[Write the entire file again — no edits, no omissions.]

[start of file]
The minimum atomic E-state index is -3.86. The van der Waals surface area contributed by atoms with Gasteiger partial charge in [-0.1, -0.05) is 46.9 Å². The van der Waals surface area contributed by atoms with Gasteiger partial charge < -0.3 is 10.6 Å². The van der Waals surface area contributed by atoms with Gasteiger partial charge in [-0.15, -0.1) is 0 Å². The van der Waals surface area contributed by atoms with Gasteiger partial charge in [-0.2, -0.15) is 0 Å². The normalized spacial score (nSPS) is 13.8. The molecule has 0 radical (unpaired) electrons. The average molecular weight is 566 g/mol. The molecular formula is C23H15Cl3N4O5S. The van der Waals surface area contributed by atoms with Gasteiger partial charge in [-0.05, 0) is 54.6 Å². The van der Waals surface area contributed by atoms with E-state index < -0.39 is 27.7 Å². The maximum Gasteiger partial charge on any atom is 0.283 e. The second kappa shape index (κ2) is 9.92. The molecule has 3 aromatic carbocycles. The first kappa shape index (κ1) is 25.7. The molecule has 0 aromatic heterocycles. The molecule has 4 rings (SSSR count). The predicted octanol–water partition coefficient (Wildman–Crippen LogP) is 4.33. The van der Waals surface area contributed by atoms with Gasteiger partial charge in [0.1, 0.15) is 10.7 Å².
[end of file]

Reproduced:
The minimum atomic E-state index is -3.86. The van der Waals surface area contributed by atoms with Gasteiger partial charge in [-0.1, -0.05) is 46.9 Å². The van der Waals surface area contributed by atoms with Gasteiger partial charge < -0.3 is 10.6 Å². The van der Waals surface area contributed by atoms with Gasteiger partial charge in [-0.15, -0.1) is 0 Å². The van der Waals surface area contributed by atoms with Gasteiger partial charge in [-0.2, -0.15) is 0 Å². The normalized spacial score (nSPS) is 13.8. The molecule has 0 radical (unpaired) electrons. The average molecular weight is 566 g/mol. The molecular formula is C23H15Cl3N4O5S. The van der Waals surface area contributed by atoms with Gasteiger partial charge in [-0.05, 0) is 54.6 Å². The van der Waals surface area contributed by atoms with E-state index < -0.39 is 27.7 Å². The maximum Gasteiger partial charge on any atom is 0.283 e. The second kappa shape index (κ2) is 9.92. The molecule has 3 aromatic carbocycles. The first kappa shape index (κ1) is 25.7. The molecule has 0 aromatic heterocycles. The molecule has 4 rings (SSSR count). The predicted octanol–water partition coefficient (Wildman–Crippen LogP) is 4.33. The van der Waals surface area contributed by atoms with Gasteiger partial charge in [0.1, 0.15) is 10.7 Å².